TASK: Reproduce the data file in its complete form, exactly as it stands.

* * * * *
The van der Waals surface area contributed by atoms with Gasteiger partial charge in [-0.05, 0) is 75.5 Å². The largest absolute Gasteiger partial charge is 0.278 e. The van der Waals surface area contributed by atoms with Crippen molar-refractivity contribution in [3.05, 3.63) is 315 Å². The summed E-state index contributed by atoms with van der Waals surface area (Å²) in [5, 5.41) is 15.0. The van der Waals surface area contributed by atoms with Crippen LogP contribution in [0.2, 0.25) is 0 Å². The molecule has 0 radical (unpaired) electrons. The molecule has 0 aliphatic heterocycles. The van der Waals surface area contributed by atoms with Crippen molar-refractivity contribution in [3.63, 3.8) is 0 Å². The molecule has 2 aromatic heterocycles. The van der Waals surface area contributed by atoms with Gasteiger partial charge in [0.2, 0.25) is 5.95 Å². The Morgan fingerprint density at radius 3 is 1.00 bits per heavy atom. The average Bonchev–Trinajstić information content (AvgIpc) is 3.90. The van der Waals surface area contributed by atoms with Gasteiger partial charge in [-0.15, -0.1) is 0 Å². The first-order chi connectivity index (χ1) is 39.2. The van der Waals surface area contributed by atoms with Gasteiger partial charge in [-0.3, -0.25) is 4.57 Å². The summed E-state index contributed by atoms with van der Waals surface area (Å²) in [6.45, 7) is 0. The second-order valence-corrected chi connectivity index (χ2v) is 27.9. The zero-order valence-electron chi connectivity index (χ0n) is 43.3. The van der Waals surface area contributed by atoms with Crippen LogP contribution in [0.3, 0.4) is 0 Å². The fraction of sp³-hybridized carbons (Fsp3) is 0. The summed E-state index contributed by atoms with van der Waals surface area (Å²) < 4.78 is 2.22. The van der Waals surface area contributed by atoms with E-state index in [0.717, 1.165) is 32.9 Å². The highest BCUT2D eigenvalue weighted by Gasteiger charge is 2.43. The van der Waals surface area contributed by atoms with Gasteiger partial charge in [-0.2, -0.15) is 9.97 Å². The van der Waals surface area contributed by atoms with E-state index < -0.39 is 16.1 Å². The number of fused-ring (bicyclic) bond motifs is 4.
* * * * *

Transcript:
The van der Waals surface area contributed by atoms with Gasteiger partial charge in [-0.05, 0) is 75.5 Å². The largest absolute Gasteiger partial charge is 0.278 e. The van der Waals surface area contributed by atoms with Crippen molar-refractivity contribution in [3.05, 3.63) is 315 Å². The summed E-state index contributed by atoms with van der Waals surface area (Å²) in [5, 5.41) is 15.0. The van der Waals surface area contributed by atoms with Crippen LogP contribution in [0.2, 0.25) is 0 Å². The molecule has 0 radical (unpaired) electrons. The molecule has 0 aliphatic heterocycles. The van der Waals surface area contributed by atoms with Crippen molar-refractivity contribution in [3.63, 3.8) is 0 Å². The molecule has 2 aromatic heterocycles. The van der Waals surface area contributed by atoms with Gasteiger partial charge in [0.2, 0.25) is 5.95 Å². The Morgan fingerprint density at radius 3 is 1.00 bits per heavy atom. The average Bonchev–Trinajstić information content (AvgIpc) is 3.90. The van der Waals surface area contributed by atoms with Gasteiger partial charge in [-0.15, -0.1) is 0 Å². The first-order chi connectivity index (χ1) is 39.2. The van der Waals surface area contributed by atoms with Gasteiger partial charge in [-0.3, -0.25) is 4.57 Å². The summed E-state index contributed by atoms with van der Waals surface area (Å²) in [6.45, 7) is 0. The second-order valence-corrected chi connectivity index (χ2v) is 27.9. The zero-order valence-electron chi connectivity index (χ0n) is 43.3. The van der Waals surface area contributed by atoms with Crippen LogP contribution in [0.3, 0.4) is 0 Å². The fraction of sp³-hybridized carbons (Fsp3) is 0. The summed E-state index contributed by atoms with van der Waals surface area (Å²) < 4.78 is 2.22. The van der Waals surface area contributed by atoms with E-state index in [0.717, 1.165) is 32.9 Å². The highest BCUT2D eigenvalue weighted by Gasteiger charge is 2.43. The van der Waals surface area contributed by atoms with Gasteiger partial charge in [-0.2, -0.15) is 9.97 Å². The van der Waals surface area contributed by atoms with E-state index < -0.39 is 16.1 Å². The number of fused-ring (bicyclic) bond motifs is 4.